Childhood allergies linked to gut health

A new study suggests that major allergies in children may have something to do with the makeup of someone’s gut bacteria. What’s more, researchers in Canada believe that antibiotics can exacerbate this problem.

A team from the University of British Columbia says that the composition of the infant’s gut microbiota could help predict and possibly prevent conditions such as hay fever. The study examined 1,115 children from birth to five years of age, with more than half of them suffering from at least one type of allergy.

“Hundreds of millions of children worldwide suffer from allergies,” Dr. Stuart Turvey, a professor in the department of pediatrics, said in a university statement. “It is important to understand why this happens and how it can be prevented.”

various types

The research is unique in simultaneously exploring the origins of four different types of allergy. The team was particularly interested in how this sensitivity linked to the composition of the infants’ gut microbiota.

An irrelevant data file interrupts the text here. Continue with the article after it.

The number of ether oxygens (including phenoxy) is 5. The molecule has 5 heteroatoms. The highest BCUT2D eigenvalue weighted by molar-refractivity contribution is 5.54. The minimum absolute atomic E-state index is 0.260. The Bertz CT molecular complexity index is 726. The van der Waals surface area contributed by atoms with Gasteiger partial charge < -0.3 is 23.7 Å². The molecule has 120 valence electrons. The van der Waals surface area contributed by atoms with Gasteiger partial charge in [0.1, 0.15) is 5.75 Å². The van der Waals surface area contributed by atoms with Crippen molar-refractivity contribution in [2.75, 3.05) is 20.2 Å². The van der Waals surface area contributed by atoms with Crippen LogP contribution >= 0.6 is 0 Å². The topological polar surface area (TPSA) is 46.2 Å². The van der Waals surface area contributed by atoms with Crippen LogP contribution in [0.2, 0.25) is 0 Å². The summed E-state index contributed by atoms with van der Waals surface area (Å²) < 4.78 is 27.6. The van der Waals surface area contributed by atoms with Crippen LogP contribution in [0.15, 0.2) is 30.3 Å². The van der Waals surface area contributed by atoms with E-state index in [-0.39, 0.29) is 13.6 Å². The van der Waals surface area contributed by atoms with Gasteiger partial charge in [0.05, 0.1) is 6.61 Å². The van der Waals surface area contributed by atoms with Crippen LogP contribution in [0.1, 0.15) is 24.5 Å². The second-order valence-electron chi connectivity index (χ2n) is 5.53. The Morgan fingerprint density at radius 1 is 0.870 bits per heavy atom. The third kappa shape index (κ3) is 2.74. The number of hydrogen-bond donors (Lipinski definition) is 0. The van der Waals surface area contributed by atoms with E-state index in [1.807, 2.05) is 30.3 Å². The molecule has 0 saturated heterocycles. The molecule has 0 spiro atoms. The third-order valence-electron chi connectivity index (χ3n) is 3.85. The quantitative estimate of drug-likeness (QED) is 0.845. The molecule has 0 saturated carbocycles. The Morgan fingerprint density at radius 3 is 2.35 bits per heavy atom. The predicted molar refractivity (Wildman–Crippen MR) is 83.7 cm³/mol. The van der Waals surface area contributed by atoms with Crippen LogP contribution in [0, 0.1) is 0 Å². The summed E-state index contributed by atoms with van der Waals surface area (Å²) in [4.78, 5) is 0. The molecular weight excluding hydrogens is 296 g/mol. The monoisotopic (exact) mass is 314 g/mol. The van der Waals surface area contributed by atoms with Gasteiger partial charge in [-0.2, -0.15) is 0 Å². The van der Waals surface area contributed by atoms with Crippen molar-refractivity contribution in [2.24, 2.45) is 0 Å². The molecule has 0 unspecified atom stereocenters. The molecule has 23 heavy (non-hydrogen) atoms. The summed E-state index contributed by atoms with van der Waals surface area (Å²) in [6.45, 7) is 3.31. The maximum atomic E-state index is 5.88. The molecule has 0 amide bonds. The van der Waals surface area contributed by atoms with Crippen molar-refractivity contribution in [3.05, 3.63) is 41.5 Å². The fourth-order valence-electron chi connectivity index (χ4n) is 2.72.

“These are technically different diagnoses, and they each have their own list of symptoms, so most researchers tend to study them individually,” says Dr. Charisse Petersen, co-lead author of the study. “But when you look at what’s going wrong on a cellular level, they actually have a lot in common.”

To conduct the research, the scientists assessed the children’s gut microbiota through stool samples collected at clinical visits when the children were three and 12 months old. Of the children included in the study, 523 children showed no signs of allergy, while 592 children were diagnosed with one or more allergic disorders.

influential factors

The researchers note that factors such as diet, mode of delivery, geographic location, and exposure to antibiotics can all influence the infant’s gut microbiota.

“There are a lot of potential insights from this powerful analysis. From these data we can see that factors such as antibiotic use in the first year of life are more likely to lead to later allergic disorders, while breastfeeding during the first six months is protective. This was inclusive of all the allergic disorders we studied. Therefore, developing therapies that alter these reactions during childhood may prevent the development of all types of allergic diseases in childhood, which often last a lifetime.”

The research has been published in the journal Nature Communications.

Leave a Comment